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Aug 8, 2014

Press coverage from the Oxford Mail

Family saga for the county set

by Jaine Blackman, Lifestyle editor

Jaine Blackman meets an author who has made Oxfordshire the prime location for her trilogy of love and intrigues.

“Intrigues are intrigues,” says Shirley Hook-Pattison discreetly when asked if she has first-hand knowledge of some of the escapades in her book.

There are plenty of them in Mixed Emotions her first novel, written at the age of 58, and the subtitle – An Oxfordshire Affair – is apt in more ways than one.

It’s set in various Oxfordshire locations and starts with an illicit romantic liaison.

But don’t expect any graphic sex scenes.

“I couldn’t [write them]. I’m not a prude but I wouldn’t be able to look anyone in the eye,” says Shirley – now 60 and living in Bicester – who writes under the pen name of Antonia Abbott.

So while there’s mention of passionate nights, it’s left to the reader’s imagination to fill in the details. 

“It’s like clothing, it’s more attractive just to hint at something rather than have everything on show,” she says. 

The book came about through a chance meeting with a writing coach.

“I had always been an avid reader and my mother and I used to joke that I should write a book. My husband said the same thing,” says Shirley, who runs an Independent Financial Adviser practice.

“I then met a book coach and spent a morning with her evaluating whether or not we thought I could write.

“We thought I could, so I did.” 

The result is the first in a trilogy, published by Raven Crest Books, following the fortunes – and misfortunes – of the Rowlands family of Moulsford, with the action taking place in a variety of towns and villages around Oxford. 

“Oxfordshire is a lovely county. I know it well, so it seemed the right place,” says Shirley, who took about nine months to write her book. 

The settings are recognisable – The Feathers in Woodstock and The Crazy Bear at Stadhampton are stayed at, businesses are set in the Lamb Arcade in Wallingford and shopping expeditions undertaken at Bicester Village and Oxford city centre – but are the characters based on real people? 

“There is a character based on my father and anyone who had met him would recognise him but that’s the only one based on a real person,” says Shirley.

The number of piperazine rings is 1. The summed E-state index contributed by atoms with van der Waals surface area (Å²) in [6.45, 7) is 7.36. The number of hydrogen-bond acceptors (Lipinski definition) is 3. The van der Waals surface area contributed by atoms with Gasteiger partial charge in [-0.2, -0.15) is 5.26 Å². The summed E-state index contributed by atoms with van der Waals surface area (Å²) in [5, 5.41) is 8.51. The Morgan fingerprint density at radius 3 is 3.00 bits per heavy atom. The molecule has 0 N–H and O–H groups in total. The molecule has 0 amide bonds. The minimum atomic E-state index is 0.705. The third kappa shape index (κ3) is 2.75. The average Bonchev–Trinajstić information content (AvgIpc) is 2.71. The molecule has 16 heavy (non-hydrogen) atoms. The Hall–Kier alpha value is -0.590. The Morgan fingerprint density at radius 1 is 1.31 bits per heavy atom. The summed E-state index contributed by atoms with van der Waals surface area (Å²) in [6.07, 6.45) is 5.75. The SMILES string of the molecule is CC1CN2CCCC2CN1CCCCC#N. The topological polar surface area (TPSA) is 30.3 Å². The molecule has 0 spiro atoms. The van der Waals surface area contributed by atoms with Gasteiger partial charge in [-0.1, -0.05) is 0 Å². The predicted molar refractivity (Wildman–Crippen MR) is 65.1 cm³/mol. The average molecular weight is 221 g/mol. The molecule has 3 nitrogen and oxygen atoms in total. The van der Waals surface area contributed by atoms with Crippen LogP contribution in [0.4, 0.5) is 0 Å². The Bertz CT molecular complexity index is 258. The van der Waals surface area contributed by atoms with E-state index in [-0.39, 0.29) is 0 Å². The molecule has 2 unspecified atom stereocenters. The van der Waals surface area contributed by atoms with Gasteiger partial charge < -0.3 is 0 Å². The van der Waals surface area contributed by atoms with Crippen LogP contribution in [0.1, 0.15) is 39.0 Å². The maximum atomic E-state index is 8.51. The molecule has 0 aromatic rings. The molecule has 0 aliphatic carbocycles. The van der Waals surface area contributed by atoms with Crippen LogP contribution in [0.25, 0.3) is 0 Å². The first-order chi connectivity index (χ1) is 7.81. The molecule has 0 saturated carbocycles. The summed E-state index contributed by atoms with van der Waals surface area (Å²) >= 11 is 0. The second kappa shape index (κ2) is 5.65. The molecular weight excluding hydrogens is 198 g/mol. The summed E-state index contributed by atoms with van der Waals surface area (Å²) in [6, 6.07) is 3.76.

However, she has drawn on her own past experiences and interests throughout the novel. As well as one character being a financial adviser, another deals in antiques; there are links with motor racing and the pub trade and a love of fashion and glamour.

“My mother and I used to both deal in antique porcelain and collect it,” says Shirley.

“I am a petrolhead who loves Formula One and who used to marshal at race tracks in her late teens and early 20s and I adore lovely clothes and jewellery.”

Shirley with her husband Karl

Chatting with her, more similarities with characters and events emerge: a love of cats, her time as a PA... and a dislike of a certain type of snobbish private girls’ school, not unlike the one she attended as a young woman in Berkshire. Woodstock Academy in the book is based on that but isn’t a real establishment.

Shirley was also going to give The Crown in Church Enstone a fictitious name (The Nag’s Head) as unlike other places which get little more than a passing mention, a lot of the action takes place there.

It’s a place she knows well: “It was originally my father’s pub in the 1970s,” says Shirley, who ran it herself for a spell when her dad was ill. 

When she contacted the present owners to see if they were happy with a photograph of the pub being used on the book’s cover and gave them a draft, not only were they were happy to let the image be used, and the pub’s real name, but is also selling copies.

Just don’t go in expecting Alf – the novel’s landlord – to be behind the bar.

Shirley, whose husband Karl, 61, is a retired publican, hugely enjoyed writing the book even though she has been “stretched” to find time to fit in the writing while juggling home life and work. “You have to be JK Rowling to make a living from it,” she says.

She doesn’t have a writing routine but grabs time on her laptop or iPad whenever she can – getting up early and at weekends, and she polished off a few chapters while on holiday in Greece earlier this year (“Rather than reading a book a day, I’d write a chapter”).

She misses reading as much as she used to – her favourite authors are Jilly Cooper, PD James, Agatha Christie and Ian Fleming – but her biggest regret is her much loved mother died in 2010 so didn’t see her novel.

“She would have enjoyed it so much. She would so have loved the fact that I am a published author,” says Shirley.

Now she is halfway through book two – Heightened Emotions, An Oxfordshire Wedding – and then there will be book three to follow, the last in the trilogy of the Rowlands family.

“Then who knows...” she says.

Shirley may have been late starting her career as a novelist but she’s certainly making up for lost time.

Mixed Emotions: An Oxfordshire Affair is available on £1.99 Kindle; £8.73 paperback

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